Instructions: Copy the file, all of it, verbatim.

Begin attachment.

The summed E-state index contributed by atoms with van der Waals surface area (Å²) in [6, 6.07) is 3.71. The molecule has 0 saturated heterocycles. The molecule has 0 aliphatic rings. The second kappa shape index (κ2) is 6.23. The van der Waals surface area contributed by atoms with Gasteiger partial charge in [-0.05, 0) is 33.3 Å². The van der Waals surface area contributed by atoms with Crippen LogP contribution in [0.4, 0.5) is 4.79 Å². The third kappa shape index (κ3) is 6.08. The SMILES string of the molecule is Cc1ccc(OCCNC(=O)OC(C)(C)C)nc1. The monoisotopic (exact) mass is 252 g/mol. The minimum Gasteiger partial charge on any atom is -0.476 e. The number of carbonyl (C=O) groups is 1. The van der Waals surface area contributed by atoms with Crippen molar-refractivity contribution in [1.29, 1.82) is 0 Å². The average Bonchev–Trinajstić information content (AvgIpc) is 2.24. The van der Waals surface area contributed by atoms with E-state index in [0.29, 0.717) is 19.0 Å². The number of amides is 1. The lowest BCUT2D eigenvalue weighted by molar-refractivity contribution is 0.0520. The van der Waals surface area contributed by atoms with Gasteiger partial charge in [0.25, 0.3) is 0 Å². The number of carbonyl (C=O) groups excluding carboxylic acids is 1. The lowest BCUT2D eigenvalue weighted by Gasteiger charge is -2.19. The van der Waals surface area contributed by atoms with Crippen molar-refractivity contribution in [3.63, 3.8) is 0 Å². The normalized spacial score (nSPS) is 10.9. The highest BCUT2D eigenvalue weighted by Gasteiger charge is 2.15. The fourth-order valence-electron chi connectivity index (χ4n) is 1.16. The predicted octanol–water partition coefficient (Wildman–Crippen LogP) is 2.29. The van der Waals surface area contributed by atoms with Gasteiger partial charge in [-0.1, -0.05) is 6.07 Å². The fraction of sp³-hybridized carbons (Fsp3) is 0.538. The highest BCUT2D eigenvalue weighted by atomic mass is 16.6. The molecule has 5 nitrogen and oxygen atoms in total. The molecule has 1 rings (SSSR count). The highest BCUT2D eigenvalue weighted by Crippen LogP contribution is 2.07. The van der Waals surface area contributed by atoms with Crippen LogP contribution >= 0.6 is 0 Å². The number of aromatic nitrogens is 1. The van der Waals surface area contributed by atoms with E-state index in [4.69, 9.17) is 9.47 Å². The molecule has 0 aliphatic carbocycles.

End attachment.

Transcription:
The summed E-state index contributed by atoms with van der Waals surface area (Å²) in [6, 6.07) is 3.71. The molecule has 0 saturated heterocycles. The molecule has 0 aliphatic rings. The second kappa shape index (κ2) is 6.23. The van der Waals surface area contributed by atoms with Gasteiger partial charge in [-0.05, 0) is 33.3 Å². The van der Waals surface area contributed by atoms with Crippen LogP contribution in [0.4, 0.5) is 4.79 Å². The third kappa shape index (κ3) is 6.08. The SMILES string of the molecule is Cc1ccc(OCCNC(=O)OC(C)(C)C)nc1. The monoisotopic (exact) mass is 252 g/mol. The minimum Gasteiger partial charge on any atom is -0.476 e. The number of carbonyl (C=O) groups is 1. The van der Waals surface area contributed by atoms with Crippen molar-refractivity contribution in [1.29, 1.82) is 0 Å². The average Bonchev–Trinajstić information content (AvgIpc) is 2.24. The van der Waals surface area contributed by atoms with E-state index in [0.29, 0.717) is 19.0 Å². The number of amides is 1. The lowest BCUT2D eigenvalue weighted by molar-refractivity contribution is 0.0520. The van der Waals surface area contributed by atoms with Gasteiger partial charge in [0.25, 0.3) is 0 Å². The number of carbonyl (C=O) groups excluding carboxylic acids is 1. The lowest BCUT2D eigenvalue weighted by Gasteiger charge is -2.19. The van der Waals surface area contributed by atoms with Crippen molar-refractivity contribution in [3.63, 3.8) is 0 Å². The normalized spacial score (nSPS) is 10.9. The highest BCUT2D eigenvalue weighted by Gasteiger charge is 2.15. The fourth-order valence-electron chi connectivity index (χ4n) is 1.16. The predicted octanol–water partition coefficient (Wildman–Crippen LogP) is 2.29. The van der Waals surface area contributed by atoms with Gasteiger partial charge in [-0.1, -0.05) is 6.07 Å². The fraction of sp³-hybridized carbons (Fsp3) is 0.538. The highest BCUT2D eigenvalue weighted by atomic mass is 16.6. The molecule has 5 nitrogen and oxygen atoms in total. The molecule has 1 rings (SSSR count). The highest BCUT2D eigenvalue weighted by Crippen LogP contribution is 2.07. The van der Waals surface area contributed by atoms with Crippen LogP contribution >= 0.6 is 0 Å². The number of aromatic nitrogens is 1. The van der Waals surface area contributed by atoms with E-state index in [4.69, 9.17) is 9.47 Å². The molecule has 0 aliphatic carbocycles.